Mount Blackstrap Mountain: Prairies and alpine skiing don’t mesh. Saskatoon, the host of the 1971 Canada Games, has no mountains, so to accommodate sports like alpine skiing, they created Mount Blackstrap Mountain. This man-made mountain, one of the only man-made mountains in the world, has a vertical drop of 100m and a run of about 350m. Greg Athans, an athlete for team British Columbia, famously won gold in the slalom event here. 

Teamwork makes the dream work: Held in Lethbridge, Alberta, the 1975 Canada Winter Games were spread across 12 communities. The local residents, and even the Canadian Army were involved in communications and coordinating the transport of athletes via 32 school busses and nearly 100 passenger vehicles. Talk about teamwork!

Local inspiration: Hosts always showcase unique aspects of their cities, from architecture to culture, it’s all part of the experience. For example, the Canada Games of 1981, held in Thunder Bay, Ontario, featured a tribute to the Great Spirit Nanabijou at the opening ceremony. Installments of games over the years have featured a bison, beaver, Newfoundland dog, and a moose as mascots, highlighting some of the predominant local wildlife.

A first: The 40th edition of the Canada Winter Games took place in Whitehorse, Yukon in 2007. It was the first time the games were held north of the 60th parallel, providing a significant level of exposure for Canada’s Territories.

Game On: Winter or Summer

Each edition of the Canada Games provides athletes and spectators with adrenaline-pumping excitement from start to finish. Waiting four years between the next Winter or Summer edition can be difficult, but it’s worth it! 

In the winter, Canada Games sports include curling, figure skating, hockey, fencing, swimming, and more. In the summer, sports include baseball, track and field, soccer, volleyball, and wrestling, among others.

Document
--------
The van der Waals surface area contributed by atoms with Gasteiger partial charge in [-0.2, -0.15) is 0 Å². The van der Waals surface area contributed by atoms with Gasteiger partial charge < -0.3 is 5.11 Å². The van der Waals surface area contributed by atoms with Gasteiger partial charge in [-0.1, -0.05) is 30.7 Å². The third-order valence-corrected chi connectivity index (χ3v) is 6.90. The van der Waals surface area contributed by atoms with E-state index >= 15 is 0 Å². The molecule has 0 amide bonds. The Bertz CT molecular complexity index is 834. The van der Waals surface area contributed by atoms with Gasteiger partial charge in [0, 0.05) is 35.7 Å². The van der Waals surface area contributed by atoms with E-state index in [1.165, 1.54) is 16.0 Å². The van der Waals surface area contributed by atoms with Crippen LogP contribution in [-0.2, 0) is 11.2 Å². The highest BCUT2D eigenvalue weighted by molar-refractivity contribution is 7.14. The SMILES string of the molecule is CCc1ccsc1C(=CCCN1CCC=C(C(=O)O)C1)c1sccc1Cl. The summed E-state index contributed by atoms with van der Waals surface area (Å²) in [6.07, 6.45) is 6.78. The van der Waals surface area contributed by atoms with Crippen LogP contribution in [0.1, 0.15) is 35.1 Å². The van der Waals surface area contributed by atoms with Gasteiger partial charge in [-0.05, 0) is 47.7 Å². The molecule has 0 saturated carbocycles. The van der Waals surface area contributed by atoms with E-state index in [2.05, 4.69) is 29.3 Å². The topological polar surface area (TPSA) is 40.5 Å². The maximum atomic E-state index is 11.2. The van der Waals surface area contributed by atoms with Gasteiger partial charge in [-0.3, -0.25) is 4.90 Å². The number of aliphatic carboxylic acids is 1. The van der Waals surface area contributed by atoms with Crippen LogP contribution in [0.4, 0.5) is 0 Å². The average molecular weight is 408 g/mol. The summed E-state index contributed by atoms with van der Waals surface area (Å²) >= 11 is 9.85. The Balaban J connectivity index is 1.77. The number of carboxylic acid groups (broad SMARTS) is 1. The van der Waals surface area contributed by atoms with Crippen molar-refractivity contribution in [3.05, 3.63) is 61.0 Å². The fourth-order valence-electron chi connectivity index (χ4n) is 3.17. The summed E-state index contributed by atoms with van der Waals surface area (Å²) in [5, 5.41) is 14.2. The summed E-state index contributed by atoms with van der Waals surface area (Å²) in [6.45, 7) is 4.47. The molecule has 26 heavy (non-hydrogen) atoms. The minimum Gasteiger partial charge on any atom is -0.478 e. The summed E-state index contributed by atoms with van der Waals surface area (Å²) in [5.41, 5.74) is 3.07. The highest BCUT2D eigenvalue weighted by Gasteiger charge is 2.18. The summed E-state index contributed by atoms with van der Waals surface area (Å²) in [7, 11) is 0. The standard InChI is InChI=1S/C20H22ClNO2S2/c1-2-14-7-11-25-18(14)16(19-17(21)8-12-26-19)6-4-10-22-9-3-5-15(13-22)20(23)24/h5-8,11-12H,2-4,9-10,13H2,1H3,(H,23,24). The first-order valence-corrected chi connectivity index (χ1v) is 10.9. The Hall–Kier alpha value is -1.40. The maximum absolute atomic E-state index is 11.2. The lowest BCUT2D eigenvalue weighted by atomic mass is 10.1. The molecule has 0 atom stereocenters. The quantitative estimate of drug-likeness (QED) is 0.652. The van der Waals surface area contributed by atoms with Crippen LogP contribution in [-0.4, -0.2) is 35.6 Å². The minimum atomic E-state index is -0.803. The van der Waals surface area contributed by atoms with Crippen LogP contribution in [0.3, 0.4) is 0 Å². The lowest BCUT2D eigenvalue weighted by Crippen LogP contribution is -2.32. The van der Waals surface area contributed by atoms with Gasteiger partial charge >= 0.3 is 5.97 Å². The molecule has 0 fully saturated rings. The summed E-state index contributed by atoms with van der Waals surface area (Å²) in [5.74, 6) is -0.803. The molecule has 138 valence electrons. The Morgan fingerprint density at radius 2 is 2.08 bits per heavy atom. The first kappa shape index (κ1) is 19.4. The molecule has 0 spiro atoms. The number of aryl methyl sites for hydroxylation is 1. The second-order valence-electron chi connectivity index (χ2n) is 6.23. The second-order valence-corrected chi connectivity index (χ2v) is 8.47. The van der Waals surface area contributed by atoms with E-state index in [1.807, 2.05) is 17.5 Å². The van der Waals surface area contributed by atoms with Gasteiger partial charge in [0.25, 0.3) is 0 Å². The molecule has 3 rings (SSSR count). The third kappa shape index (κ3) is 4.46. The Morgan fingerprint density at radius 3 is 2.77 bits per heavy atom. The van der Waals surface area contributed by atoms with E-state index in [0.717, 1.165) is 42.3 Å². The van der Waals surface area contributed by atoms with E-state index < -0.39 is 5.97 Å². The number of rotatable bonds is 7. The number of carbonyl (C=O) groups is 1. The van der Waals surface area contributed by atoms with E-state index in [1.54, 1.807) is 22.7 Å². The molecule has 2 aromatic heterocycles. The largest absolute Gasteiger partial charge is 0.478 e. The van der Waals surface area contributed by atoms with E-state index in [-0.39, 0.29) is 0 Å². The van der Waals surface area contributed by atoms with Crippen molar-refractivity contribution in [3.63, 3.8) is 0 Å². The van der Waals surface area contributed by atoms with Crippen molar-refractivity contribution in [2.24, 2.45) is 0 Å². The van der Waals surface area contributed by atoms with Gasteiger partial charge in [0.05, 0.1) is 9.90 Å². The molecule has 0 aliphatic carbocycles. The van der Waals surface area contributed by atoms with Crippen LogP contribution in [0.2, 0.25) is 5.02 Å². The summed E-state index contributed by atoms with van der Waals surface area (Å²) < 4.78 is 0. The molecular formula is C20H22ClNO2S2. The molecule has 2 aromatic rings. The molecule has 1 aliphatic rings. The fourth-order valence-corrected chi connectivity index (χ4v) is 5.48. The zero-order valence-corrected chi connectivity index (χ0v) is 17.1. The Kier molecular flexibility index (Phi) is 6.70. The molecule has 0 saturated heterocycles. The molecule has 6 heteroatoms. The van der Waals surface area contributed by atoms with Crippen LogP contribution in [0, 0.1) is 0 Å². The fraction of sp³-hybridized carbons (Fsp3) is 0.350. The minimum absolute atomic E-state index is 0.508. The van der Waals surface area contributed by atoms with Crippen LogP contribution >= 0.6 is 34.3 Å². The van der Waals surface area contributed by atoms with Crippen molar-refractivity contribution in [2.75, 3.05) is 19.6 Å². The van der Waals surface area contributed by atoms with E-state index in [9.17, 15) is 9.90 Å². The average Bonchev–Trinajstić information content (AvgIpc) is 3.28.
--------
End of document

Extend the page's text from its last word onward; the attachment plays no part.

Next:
If you’ve been to an edition of the games in the past, you know it’s a great place to see up-and-coming athletes. Over time, athletes who participated in the Canada Games have made the jump into professional sports leagues around the world. The National Hockey League is a popular destination, with athletes like Steven Stamkos, Sidney Crosby, and Bob Gainey having gone on to have remarkable careers. Other significant names include Steve Nash, Hayley Wickenheiser, Cindy Klassen, and Andre De Grasse. 

Canada Games athletes must be between the ages of 12 – 18 at the time of the competition and should have placed well in provincial qualifying tournaments to be considered for participation.

Looking Ahead – 2023 Canada Games in Prince Edward Island

From February 18 to March 5, 2023, Prince Edward Island will host the latest edition of the Canada Winter Games, featuring a range of sports and disciplines for athletes and spectators from across the country. The Games will include traditional winter sports such as snowboarding and biathlon, as well as new events like mixed doubles curling and karate. With 3,600 participants, 20 different sports, 26 disciplines, and 174 events, the 2023 Canada Winter Games is set to be the biggest event in the province’s history.

There’s no doubt that this edition of the Canada Games will be high on the list for those looking at Prince Edward Island events to attend. If you decide to grab tickets, consider staying a few days before or after to take in the unique and charming character of the province, including picturesque landscapes, delicious seafood, and a vibrant arts scene. Whether you’re a sports enthusiast or just looking for a relaxing vacation, Prince Edward Island has something for everyone to enjoy.